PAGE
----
A zero day exploit is a piece of malware that takes advantage of a vulnerability that is not generally known, so there are no patches, updates, or workarounds to keep it from being used. Unless the person who discovers the zero day exploit informs the creators of the software being exploited the vulnerability probably won't patched until after someone writes some type of malware that takes advantage of the exploit.
If you, like me, are a big fan of Apple Macs, you know that Apple likes to tout the security of OS X and the Mac. If you are an honest Mac user you realize that OS X has vulnerabilities. Some have even been exploited, if not very successfully.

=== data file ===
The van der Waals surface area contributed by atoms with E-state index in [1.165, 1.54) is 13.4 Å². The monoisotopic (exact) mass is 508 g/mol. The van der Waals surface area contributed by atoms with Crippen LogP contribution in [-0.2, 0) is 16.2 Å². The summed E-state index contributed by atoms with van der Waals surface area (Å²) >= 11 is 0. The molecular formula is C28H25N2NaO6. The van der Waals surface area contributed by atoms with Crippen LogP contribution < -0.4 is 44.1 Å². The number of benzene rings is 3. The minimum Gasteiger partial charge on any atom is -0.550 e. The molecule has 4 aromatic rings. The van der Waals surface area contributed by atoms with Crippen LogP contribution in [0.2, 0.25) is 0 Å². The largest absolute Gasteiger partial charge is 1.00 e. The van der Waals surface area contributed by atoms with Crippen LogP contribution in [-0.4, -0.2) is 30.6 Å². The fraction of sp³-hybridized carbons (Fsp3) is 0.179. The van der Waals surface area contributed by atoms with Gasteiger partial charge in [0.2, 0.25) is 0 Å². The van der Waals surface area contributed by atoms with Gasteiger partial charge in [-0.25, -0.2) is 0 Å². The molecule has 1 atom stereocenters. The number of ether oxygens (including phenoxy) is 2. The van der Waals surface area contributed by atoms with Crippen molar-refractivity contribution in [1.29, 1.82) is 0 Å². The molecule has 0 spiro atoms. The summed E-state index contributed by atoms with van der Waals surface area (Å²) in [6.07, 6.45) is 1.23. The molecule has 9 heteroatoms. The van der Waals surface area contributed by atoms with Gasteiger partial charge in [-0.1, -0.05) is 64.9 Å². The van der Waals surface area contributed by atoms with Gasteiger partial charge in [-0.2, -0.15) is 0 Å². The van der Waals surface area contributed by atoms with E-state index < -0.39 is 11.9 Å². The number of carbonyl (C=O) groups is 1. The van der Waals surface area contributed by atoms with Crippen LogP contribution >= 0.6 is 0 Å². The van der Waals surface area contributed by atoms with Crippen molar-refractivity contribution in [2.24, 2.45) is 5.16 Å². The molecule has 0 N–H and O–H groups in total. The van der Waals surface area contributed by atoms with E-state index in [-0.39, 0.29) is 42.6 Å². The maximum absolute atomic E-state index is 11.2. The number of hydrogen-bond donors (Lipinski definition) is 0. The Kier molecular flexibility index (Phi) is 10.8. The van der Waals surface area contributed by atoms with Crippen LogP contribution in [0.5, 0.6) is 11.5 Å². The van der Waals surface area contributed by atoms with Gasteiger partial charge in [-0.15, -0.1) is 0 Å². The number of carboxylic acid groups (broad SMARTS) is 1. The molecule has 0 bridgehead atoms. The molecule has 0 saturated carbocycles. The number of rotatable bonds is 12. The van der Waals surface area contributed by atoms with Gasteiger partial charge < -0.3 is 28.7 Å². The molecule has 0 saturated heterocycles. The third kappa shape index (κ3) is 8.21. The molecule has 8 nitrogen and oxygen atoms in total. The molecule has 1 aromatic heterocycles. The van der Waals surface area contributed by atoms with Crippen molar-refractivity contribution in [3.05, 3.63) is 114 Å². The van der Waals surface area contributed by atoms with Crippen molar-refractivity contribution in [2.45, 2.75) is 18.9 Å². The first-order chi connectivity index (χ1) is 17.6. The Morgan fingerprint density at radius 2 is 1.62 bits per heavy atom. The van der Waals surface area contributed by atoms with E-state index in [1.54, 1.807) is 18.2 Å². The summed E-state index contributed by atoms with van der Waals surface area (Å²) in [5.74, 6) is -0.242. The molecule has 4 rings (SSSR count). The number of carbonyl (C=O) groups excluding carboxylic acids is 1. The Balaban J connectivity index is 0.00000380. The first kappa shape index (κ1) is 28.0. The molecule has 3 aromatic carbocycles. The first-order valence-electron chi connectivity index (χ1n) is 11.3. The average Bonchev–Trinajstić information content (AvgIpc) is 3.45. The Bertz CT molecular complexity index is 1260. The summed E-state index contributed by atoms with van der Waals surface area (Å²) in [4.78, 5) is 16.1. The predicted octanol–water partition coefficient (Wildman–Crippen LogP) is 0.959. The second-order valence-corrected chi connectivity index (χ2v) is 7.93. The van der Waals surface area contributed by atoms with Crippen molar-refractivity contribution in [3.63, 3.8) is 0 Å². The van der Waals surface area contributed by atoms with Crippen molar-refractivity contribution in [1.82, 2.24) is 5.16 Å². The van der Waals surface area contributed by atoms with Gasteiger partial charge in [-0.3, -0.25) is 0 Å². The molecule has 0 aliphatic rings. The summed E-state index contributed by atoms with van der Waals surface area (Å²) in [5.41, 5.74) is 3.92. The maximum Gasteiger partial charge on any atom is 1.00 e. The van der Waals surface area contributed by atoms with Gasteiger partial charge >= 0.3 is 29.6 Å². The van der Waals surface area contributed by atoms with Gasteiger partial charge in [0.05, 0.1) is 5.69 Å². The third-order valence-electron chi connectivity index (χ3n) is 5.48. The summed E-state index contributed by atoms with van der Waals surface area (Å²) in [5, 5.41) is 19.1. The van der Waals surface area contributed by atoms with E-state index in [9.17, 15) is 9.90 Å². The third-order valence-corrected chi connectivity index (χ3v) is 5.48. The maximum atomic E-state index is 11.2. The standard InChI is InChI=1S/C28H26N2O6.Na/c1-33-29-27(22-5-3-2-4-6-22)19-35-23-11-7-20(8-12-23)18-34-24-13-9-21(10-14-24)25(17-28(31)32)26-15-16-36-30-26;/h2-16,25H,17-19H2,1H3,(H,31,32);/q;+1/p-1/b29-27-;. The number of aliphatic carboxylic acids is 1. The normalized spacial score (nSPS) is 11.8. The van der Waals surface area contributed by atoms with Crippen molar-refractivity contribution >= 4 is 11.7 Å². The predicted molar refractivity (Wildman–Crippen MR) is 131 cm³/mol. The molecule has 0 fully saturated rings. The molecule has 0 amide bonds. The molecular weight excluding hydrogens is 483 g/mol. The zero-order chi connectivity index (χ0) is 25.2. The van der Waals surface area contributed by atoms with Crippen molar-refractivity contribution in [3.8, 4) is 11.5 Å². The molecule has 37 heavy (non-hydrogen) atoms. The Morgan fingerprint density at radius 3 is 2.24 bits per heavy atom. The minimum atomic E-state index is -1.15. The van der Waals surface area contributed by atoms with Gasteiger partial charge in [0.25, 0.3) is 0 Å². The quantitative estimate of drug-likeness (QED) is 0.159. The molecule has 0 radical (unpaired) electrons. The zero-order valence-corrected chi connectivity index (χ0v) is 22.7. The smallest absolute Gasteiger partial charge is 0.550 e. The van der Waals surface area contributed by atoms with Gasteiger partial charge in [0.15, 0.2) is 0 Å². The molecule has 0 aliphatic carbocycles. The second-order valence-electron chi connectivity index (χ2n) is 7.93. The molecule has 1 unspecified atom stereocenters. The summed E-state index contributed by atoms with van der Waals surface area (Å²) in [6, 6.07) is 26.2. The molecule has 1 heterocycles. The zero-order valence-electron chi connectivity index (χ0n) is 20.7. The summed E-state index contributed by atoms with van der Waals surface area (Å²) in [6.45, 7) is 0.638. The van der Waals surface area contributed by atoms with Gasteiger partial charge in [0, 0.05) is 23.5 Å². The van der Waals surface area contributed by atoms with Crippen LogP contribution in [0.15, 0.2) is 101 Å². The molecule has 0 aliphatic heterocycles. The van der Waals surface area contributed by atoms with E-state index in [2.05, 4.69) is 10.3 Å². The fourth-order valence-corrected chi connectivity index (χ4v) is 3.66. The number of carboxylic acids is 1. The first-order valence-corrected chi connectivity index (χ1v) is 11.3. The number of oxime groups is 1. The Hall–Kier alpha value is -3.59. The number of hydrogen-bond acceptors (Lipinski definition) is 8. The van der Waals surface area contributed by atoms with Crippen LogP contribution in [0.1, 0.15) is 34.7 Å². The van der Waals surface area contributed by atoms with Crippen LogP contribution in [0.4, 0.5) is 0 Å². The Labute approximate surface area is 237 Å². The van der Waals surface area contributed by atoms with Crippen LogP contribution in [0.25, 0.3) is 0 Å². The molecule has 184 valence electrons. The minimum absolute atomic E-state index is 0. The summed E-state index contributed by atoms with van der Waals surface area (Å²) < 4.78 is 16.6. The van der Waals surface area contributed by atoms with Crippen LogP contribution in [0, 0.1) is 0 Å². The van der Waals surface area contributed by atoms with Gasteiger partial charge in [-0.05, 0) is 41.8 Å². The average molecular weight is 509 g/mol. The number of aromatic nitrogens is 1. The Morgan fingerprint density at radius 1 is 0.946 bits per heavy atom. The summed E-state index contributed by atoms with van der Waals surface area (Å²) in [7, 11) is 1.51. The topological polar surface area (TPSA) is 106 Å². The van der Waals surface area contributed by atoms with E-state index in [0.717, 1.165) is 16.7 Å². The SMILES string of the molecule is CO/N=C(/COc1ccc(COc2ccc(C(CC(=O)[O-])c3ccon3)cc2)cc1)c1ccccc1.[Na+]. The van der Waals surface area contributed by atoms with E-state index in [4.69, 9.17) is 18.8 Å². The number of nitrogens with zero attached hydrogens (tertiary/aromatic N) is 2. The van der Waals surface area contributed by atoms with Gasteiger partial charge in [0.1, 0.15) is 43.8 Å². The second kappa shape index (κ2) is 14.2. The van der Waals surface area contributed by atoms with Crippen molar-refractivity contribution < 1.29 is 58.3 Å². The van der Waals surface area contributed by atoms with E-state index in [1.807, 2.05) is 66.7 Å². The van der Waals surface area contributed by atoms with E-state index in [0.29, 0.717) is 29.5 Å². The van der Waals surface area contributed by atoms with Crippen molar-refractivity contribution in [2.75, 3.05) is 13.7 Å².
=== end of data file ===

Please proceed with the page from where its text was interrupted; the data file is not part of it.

Charlie Miller is very good at what he does - find security holes so they can be patched before the bad guys can take advantage of them. His years of work in computer security have given him a good perspective on the state of Mac security vs Windows security, and that insight produced one of my favorite quotes on the subject:
"Mac OS X is like living in a farmhouse in the country with no locks, and Windows is living in a house with bars on the windows in the bad part of town."
In other words, Macs are safer, because there aren't that many people trying to break into them. Windows computers are more secure because the security holes are constantly being patched. As much as I wish it weren't so, the analogy works.